Sunday, October 30, 2011

Premiere Performance

Blush Euphorbia close up
This is the first year I've grown this plant.  It's called Blush Euphorbia.  It's a dainty little plant with all of these delicate blooms all over it.  And it blooms like crazy all summer long.  It has dark green leaves with tones of burgundy and red.  I have found it to be a fantastic "filler" plant for a container.  Unfortunately, it is not perennial in my zone but that's okay, it's going right back on my shopping list for next spring. 

Blush Euphorbia likes full sun, is heat tolerant, and grows to about 12 inches high.  I think it would be a great filler in almost any mixed container planting.  Maybe next year I'll put it with a plant that only produces foliage, like heuchera.  
Blush Euphorbia

 I read that Blush Euphorbia was recognized for Excellent Container Performance in 2010 at the University of Colorado.  I wholeheartedly agree with that honor.

Wednesday, October 26, 2011

Strawberries in October?

Strawberries in October
 It was quite a surprise to see these yesterday.  I'm not sure we'll have enough warm days left for these guys to ripen, but it sure would be nice to have strawberries this late in the year.

Bookshelf:  Container Gardening Books

Sunday, October 16, 2011

Fall Color

"Pee Wee" Oakleaf Hydrangea foliage in October

"Pee Wee" Oakleaf Hydrangea bloom in July
I have a couple of plants in my container garden that put on their own little show this time of year.  One is my "Pee Wee" Oakleaf hydrangea.  The blooms start out a creamy white in spring and summer.  By mid-summer, the blooms begin to turn a beautiful shade of burgundy and by the end of September, the leaves follow suit.  This plant has been one of my best investments. 

It's worth mentioning that even with a name like "Pee Wee", it's not so wee.  I have it in a huge, lightweight composite pot and the shrub is now pretty huge.  It's about 5 feet high and has a spread about equal that amount.  It comes back bigger and better every year.  It loves full morning sun and is extremely low maintenance.   So if you have the space and the proper conditions, I highly recommend it.

Bookshelf:  Container Gardening Books

Monday, October 10, 2011


Geranium (Annual)
Even though I add more perennials to my garden each year, I always leave plenty of space for annuals.  Here's why:  Annuals provide a constant burst of color all season long.  They bloom and bloom again--they give it their all until the end of the season when they expire from sheer exhaustion.  They don't come back the following year (at least not in my zone) so if I want the same show, I have to go out and buy new the next season.  When you combine annuals and perennials in the same container, you are virtually guaranteed that something interesting will be going on the entire season.  You can count on the perennials returning next year (make sure they are hardy in your zone) and you can change things up by filling the space left by the previous year's annual with a different type of annual.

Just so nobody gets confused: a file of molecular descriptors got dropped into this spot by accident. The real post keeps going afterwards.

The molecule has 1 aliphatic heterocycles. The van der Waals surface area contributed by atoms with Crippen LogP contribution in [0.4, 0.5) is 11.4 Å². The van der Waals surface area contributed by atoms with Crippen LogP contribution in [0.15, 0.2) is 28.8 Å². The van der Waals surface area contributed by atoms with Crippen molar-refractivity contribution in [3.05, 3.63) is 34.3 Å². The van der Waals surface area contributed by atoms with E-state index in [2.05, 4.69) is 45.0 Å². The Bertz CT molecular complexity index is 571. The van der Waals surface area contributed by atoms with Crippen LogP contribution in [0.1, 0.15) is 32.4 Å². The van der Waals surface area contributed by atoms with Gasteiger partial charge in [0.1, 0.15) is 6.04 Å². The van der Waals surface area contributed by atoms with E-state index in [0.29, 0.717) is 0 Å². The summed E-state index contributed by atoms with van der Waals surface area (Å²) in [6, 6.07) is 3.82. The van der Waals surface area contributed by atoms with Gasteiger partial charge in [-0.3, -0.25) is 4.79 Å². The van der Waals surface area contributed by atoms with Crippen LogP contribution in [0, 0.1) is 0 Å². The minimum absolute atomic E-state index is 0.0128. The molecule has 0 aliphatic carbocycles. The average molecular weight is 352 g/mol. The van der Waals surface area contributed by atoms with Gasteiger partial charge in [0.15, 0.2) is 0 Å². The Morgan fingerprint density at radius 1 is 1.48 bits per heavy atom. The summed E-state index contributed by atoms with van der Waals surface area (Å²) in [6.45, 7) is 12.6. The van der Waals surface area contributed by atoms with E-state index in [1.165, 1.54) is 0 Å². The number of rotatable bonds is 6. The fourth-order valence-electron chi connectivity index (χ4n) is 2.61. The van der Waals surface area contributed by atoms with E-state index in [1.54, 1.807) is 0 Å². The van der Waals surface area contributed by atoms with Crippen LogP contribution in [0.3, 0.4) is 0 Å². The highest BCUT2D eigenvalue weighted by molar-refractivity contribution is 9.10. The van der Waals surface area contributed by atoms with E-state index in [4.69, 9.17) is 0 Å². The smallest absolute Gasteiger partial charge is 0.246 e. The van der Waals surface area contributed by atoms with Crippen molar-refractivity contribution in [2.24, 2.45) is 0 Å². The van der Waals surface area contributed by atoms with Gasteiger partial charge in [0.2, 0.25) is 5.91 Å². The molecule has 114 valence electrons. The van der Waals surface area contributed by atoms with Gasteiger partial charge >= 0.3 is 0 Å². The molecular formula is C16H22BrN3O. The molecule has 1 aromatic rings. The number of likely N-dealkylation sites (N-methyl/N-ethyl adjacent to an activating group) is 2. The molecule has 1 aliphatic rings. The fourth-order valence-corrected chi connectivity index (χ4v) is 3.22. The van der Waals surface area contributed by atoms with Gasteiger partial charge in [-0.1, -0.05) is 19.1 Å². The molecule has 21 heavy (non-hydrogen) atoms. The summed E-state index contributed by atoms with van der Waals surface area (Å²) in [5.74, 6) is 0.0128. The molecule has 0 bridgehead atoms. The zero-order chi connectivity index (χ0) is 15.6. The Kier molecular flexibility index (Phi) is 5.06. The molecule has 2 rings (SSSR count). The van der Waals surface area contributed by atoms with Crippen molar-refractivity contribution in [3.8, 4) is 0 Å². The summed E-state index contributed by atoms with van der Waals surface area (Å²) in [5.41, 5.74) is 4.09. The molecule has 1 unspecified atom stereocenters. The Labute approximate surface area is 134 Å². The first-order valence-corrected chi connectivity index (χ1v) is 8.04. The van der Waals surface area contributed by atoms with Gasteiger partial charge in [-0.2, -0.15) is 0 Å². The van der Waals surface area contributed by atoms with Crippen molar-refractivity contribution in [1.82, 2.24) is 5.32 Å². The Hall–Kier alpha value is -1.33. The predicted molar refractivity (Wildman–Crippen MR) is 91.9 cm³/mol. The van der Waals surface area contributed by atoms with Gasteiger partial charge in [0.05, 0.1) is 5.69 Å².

Here's one of my favorite types of annuals, the geranium.  I tend to avoid the traditional geranium colors like white and red.  Although those, planted in quantity, can make quite a statement.  I lean towards colors like this one and I especially like the variegation.  I don't know the name of this geranium because it didn't come with a plant tag.  I have it planted in a container with herbs--sage and thyme--both of which are perennial.

Bookshelf:  Container Gardening Books

Sunday, October 2, 2011

Blades of Grass

Variety is what makes a garden interesting.  I love having different types of grasses in my container garden.  I have one container with Purple Fountain Grass, another with Karl Foerster Feather Reed Grass, and an iron urn planted with this--Hakonechloa.  I've had this plant in the same urn for about 4 years.  It's a native of Japan and is perennial to zone 5 so I've been able to rely on its return every year.  It gets full morning sun in my garden which brings out the golden color of the blades.  It grows to about 18" tall and has a cascading habit that is wonderful, but it gets even better when a breeze comes through. 

Who says you need to have flowers in a container garden?  I could see getting a few different grasses (or even several of the same type), planting them in fantastic containers, strategically positioning them on your deck or having them flank your front entry, and then calling it a day. 

Bookshelf:  Container Gardening Books